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What could be more British than the BBC? Along with the NHS (National Health Service), the Royal Family and fish and chips, it is a national institution known the world over – and one of which the British public is justifiably proud.
The British Broadcasting Corporation, also known as 'the Beeb', is the world's oldest and largest public service broadcaster. Headquartered at Broadcasting House in London, it provides ten national TV channels, regional TV programmes, an internet TV service, ten national radio stations, forty local radio stations and a website offering news and information.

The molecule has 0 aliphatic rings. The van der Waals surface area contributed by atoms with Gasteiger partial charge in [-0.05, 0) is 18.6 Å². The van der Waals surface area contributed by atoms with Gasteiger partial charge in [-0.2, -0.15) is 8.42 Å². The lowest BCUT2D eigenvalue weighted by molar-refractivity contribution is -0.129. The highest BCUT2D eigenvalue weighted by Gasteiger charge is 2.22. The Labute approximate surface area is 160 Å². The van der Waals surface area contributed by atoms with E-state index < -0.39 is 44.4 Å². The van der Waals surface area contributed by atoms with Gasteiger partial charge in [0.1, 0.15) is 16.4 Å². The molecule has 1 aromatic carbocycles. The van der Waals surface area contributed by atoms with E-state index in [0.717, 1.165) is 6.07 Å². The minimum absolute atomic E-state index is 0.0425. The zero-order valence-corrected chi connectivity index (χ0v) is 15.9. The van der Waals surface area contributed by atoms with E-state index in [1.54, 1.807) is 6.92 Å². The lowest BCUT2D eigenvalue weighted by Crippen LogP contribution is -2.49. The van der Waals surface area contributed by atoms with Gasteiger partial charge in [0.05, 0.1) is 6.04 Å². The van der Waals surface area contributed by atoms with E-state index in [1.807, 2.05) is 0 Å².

In addition, BBC World Service broadcasts news to the world on radio, TV and online in forty languages.
The British Broadcasting Company was established almost a century ago, in 1922. At the time, its founder, John Reith, suggested that King George V make a public broadcast via the new ‘wireless’ service. The King considered radio to be a medium for entertainment and declined. Ten years later, he changed his mind and read the first Royal Christmas Message, inaugurating the Empire Service (now the World Service). Queen Elizabeth II shared her first message in 1952 and has never missed a broadcast.

In 1927, the BBC changed from a company to a corporation, regulated by Royal Charter. The first charter, which ran for ten years, recognised the BBC as an “instrument of education and entertainment”.